Black Cab, Whip, Ekko Utrecht, 19/05/07

A screen was erected behind the drum kit, and dry ice was pumped stage-wards. If you're in thrall to the likes of Neu! & the Bunnymen, you've got to do these things properly.

 

Black Cab, Whip, Ekko Utrecht, 19/05/07

 

Ah the Ekko, how we love it! Utrecht on a sunny afternoon is hard to beat, especially with the knowledge that brilliant Black Cab is due to appear in one of our favourite venues. After a beer and a pleasant time spent lounging around (as you do) we went to check the support band, who turned out to be Whip, a three piece ensemble who can be best and most flippantly described as nu-folk.

 

I suppose you can't escape that dreadful moniker if you have a banjo about your person as one of them indisputably did. And the hat/beard combination as sported by singer Jason Merritt did little to help deflect allegations. Still, their LP Blues for Losers is a fine record indeed and worth hunting down. And fair play to them, we were knocked out by their performance; we weren't in all honesty expecting much it has to be said, but to be won over by a set of beautiful, heartfelt balladry when we had originally come to worship at the temple of classic alternative rock says volumes for Whip. The same feeling obviously affected our fellow gig-goers; for, tellingly in a country where it's considered de rigueur to chat through any live performance, you could hear a pin drop.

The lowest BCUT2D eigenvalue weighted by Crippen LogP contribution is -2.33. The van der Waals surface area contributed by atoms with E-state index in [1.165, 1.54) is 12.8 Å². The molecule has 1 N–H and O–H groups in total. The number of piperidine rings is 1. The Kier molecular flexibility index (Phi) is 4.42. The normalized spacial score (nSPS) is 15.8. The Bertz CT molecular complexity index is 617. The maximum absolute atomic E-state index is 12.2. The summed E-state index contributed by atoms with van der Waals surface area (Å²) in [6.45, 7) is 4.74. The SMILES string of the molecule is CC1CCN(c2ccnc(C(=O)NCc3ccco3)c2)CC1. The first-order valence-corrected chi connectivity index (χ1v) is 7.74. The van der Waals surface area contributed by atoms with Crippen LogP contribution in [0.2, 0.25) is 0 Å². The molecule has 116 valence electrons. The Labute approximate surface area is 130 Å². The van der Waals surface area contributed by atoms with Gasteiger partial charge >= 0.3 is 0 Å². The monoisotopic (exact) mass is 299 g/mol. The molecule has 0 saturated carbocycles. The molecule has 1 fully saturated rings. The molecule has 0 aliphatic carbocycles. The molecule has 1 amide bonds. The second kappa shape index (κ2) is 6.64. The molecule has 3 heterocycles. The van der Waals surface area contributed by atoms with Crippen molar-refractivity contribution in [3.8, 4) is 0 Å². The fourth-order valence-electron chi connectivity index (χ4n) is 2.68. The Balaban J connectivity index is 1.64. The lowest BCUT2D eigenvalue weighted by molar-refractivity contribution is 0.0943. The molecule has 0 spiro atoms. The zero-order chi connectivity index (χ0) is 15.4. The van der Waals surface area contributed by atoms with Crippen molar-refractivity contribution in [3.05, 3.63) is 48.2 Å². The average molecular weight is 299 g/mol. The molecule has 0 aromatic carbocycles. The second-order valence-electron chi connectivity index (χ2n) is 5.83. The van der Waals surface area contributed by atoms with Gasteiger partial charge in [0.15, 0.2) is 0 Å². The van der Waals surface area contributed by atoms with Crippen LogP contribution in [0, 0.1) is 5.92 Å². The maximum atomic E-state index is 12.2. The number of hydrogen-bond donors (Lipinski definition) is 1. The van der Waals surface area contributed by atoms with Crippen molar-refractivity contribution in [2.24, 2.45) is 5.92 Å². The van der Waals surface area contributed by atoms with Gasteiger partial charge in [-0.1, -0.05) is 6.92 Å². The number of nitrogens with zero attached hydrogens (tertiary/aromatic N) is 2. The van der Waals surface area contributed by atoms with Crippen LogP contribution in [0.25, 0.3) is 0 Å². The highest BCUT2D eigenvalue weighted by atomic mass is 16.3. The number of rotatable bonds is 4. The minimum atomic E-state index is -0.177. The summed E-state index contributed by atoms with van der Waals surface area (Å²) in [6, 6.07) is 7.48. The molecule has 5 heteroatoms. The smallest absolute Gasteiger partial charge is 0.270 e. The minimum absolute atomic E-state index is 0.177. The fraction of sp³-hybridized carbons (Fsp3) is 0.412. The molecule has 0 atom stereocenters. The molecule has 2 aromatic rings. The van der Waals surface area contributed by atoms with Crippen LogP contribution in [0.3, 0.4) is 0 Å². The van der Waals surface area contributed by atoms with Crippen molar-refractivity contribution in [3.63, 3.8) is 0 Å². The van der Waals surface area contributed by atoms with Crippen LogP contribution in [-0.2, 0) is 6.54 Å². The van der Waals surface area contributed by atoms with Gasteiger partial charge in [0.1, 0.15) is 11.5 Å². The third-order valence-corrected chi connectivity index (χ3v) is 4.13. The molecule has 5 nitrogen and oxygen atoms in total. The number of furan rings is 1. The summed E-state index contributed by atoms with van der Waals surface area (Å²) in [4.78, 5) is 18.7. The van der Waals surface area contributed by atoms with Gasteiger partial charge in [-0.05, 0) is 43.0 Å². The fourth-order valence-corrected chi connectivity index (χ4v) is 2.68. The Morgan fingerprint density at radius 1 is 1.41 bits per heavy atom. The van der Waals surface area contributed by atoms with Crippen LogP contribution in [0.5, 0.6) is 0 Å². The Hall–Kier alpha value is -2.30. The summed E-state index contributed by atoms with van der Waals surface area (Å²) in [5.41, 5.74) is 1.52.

Onto Black Cab.

 

A screen was erected behind the drum kit, and dry ice was pumped stage-wards. If you're in thrall to the likes of Neu! & the Bunnymen, you've got to do these things properly. Suddenly the Altamont film (which is a band obsession apparently) came on the screen. Black Cab shuffled on one by one and locked into a mellow take on the brilliant Hearts on Fire. Black Cab are more meditative and organic (dare I say it softer) live; their latest LP at times suggests a hard, thumping approach, but nothing could be further from that impression here.

 

 

The band's laid-back, unprepossessing nature meant that you inevitably ended up watching Altamont, the set becoming in effect a live soundtrack. Still, when you've got songs as steeped in the tradition of rock as Black Cab's that is no bad thing. A very beautiful, intimate gig then, and given the banter from the stage, conducted in the best of spirits. Attempts to wig out were seen during the last track, 1970, which sounded immense.

 

 

A top night out. 

 

Words: Richard Foster

Photos: Courtesy of Black Cab

www.ekko.nl

www.myspace.com/black_cab